• Say “no” to cash register receipts, as many of them contain BPA. If you really need a receipt, ask the cashier to email it to you. 

Phthalates

A major issue with phthalates is that you won’t see them listed on the label of your shampoo, lotions, shaving creams, or soaps, nor your laundry detergent or insect repellent. Phthalates are also present in carpeting, car interiors, vinyl flooring, plastic toys (including sex toys), shower curtains, and even meat and dairy foods, so avoiding them can be difficult. In fact, phthalate use is so widespread (about a billion pounds are produced annually), 95 percent of people have detectable levels of the chemical in their urine.

Phthalates have been associated with the development of gynecomastia in puberty. One study found that the most commonly used phthalate, di-(2-ethylhexyl)-phthalate (DEHP), which has both antiandrogenic (male hormone) and estrogenic effects, may be a cause of gynecomastia in adolescent males.

How to avoid phthalates

Avoiding phthalates is nearly impossible, but one significant thing men can do is to use personal care products that are free of these chemicals. Look for organic, all-natural deodorants, shampoos, soaps, lotions, and detergents. If any of these items have a fragrance, be sure it is from a natural source only. If a product has the word “fragrance” or “parfum” on the label, you can almost be guaranteed it contains phthalates. Instead, shop for items that say “scented with essential oils only” or “no synthetic fragrance,” or “phthalate free.”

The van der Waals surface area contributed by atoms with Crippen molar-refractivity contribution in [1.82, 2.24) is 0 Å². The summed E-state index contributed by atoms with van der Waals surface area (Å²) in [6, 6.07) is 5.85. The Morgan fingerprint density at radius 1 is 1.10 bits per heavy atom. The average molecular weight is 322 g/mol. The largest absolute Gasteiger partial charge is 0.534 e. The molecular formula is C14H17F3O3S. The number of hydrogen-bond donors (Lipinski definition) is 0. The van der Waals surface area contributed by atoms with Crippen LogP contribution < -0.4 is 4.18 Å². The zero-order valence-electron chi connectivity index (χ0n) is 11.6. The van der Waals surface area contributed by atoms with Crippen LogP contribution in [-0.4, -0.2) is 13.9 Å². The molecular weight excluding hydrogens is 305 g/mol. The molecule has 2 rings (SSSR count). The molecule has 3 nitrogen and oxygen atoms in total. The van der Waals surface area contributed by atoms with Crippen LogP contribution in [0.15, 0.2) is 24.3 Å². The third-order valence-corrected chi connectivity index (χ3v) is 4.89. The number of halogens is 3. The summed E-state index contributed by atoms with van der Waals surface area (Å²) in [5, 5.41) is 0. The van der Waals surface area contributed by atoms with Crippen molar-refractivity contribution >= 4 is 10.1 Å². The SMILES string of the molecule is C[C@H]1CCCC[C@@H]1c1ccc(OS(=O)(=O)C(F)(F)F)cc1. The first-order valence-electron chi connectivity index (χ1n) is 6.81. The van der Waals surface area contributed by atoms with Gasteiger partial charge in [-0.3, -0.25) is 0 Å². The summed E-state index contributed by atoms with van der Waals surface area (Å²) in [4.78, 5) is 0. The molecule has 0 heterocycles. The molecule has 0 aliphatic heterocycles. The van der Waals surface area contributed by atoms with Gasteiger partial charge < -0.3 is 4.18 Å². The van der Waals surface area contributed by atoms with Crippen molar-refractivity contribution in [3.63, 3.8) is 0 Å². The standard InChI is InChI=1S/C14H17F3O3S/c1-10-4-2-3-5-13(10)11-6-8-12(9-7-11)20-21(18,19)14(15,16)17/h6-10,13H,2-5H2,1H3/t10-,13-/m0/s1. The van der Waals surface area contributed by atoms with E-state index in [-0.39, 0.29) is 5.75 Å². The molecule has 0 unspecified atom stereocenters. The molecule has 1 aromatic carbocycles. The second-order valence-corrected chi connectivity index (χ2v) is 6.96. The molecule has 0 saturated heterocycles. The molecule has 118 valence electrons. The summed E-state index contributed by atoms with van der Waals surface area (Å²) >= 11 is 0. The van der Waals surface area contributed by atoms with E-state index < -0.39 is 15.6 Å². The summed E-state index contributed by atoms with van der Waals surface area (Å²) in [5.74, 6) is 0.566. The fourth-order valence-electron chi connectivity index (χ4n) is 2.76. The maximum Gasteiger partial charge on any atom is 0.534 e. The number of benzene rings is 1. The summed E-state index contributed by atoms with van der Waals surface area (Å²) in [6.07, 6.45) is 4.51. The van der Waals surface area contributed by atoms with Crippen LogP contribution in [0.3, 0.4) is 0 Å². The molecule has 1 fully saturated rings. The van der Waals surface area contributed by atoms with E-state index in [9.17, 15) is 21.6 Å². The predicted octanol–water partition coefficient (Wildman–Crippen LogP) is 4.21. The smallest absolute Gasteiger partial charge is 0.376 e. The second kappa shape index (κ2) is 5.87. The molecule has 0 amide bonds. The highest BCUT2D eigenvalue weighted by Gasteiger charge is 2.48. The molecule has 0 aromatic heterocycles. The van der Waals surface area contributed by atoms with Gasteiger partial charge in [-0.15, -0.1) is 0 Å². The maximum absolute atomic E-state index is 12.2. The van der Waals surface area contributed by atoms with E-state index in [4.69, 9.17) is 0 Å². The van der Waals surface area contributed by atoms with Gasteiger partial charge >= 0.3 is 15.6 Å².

Steering clear of phthalates in other items, including meat and dairy products, and choosing natural products (e.g., cloth shower curtains, wood flooring) are other steps men can take to reduce exposure to these hormone disrupting chemicals.

Parabens

Unlike phthalates, you will likely see parabens listed on personal care products with names such as butylparaben, ethylparaben, methylparaben, propylparaben, and others. Parabens can block testosterone and inhibit enzymes that metabolize estrogen, throwing a man’s hormones into imbalance. These chemicals are commonly found in shampoo, body lotions, facial cleansers and scrubs, conditioners, toothpaste, and deodorant, among other similar products.

How to avoid parabens

Look for personal care products that say “paraben free” or use your own homemade products. The availability of paraben-free items is growing, making it easier to avoid these chemicals.


Sources
Campaign for Safe Cosmetics. Parabens
Darbre PD et al. Paraben esters: review of recent studies of endocrine toxicity, absorption, esterase and human exposure, and discussion of potential human health risks. Journal of Applied Toxicology 2008 Jul; 28(5):561-78
Di Donato M et al. Recent advances on bisphenol-A and endocrine disruptor effects on human prostate cancer. Molecular and Cellular Endocrinology 2017 Feb 28
Durmaz E et al. Plasma phthalate levels in pubertal gynecomastia. Pediatrics 2010 Jan; 125(1): e122-29
Huang P et al. Association between prenatal exposure to phthalates and the health of newborns. Environment International 2009; 35(1):14-20
Prusakiewicz JJ et al., Parabens inhibit human skin estrogen sulfotransferase activity: Possible link to paraben estrogenic effects. Toxicology 2007; 232: 248-56.
Vandenberg LN et al. The male mammary gland: a target for the xenoestrogen bisphenol A. Reproductive Toxicology 2013 Jun; 37:15-23


By Andrea Donsky| June 15, 2017
Categories:  Care

About the Author

Andrea Donsky

Andrea Donsky

Founder & Chief Passionista at NaturallySavvy.com. See my full bio here.